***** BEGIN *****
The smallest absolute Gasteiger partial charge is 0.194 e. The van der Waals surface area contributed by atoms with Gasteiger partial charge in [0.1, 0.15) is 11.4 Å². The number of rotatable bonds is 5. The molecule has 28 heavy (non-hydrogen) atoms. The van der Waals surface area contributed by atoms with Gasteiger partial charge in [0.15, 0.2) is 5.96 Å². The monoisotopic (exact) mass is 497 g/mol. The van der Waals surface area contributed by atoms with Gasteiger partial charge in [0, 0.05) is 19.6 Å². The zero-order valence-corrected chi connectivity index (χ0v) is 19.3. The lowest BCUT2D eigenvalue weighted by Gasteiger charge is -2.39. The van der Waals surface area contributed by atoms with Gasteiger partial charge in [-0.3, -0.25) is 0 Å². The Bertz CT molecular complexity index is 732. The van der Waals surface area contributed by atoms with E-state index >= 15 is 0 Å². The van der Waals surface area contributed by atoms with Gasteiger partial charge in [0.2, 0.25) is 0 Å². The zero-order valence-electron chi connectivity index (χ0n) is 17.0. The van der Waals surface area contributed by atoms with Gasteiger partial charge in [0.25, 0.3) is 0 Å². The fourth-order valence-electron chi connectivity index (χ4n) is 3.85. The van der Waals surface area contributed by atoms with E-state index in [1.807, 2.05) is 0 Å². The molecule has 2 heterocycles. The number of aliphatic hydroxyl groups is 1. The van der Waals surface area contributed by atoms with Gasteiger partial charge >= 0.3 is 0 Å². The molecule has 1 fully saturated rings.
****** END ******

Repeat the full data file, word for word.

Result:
The smallest absolute Gasteiger partial charge is 0.194 e. The van der Waals surface area contributed by atoms with Gasteiger partial charge in [0.1, 0.15) is 11.4 Å². The number of rotatable bonds is 5. The molecule has 28 heavy (non-hydrogen) atoms. The van der Waals surface area contributed by atoms with Gasteiger partial charge in [0.15, 0.2) is 5.96 Å². The monoisotopic (exact) mass is 497 g/mol. The van der Waals surface area contributed by atoms with Gasteiger partial charge in [0, 0.05) is 19.6 Å². The zero-order valence-corrected chi connectivity index (χ0v) is 19.3. The lowest BCUT2D eigenvalue weighted by Gasteiger charge is -2.39. The van der Waals surface area contributed by atoms with Gasteiger partial charge in [-0.3, -0.25) is 0 Å². The Bertz CT molecular complexity index is 732. The van der Waals surface area contributed by atoms with E-state index >= 15 is 0 Å². The van der Waals surface area contributed by atoms with Gasteiger partial charge in [0.2, 0.25) is 0 Å². The zero-order valence-electron chi connectivity index (χ0n) is 17.0. The van der Waals surface area contributed by atoms with Gasteiger partial charge in [0.25, 0.3) is 0 Å². The fourth-order valence-electron chi connectivity index (χ4n) is 3.85. The van der Waals surface area contributed by atoms with E-state index in [1.807, 2.05) is 0 Å². The molecule has 2 heterocycles. The number of aliphatic hydroxyl groups is 1. The van der Waals surface area contributed by atoms with Gasteiger partial charge >= 0.3 is 0 Å². The molecule has 1 fully saturated rings.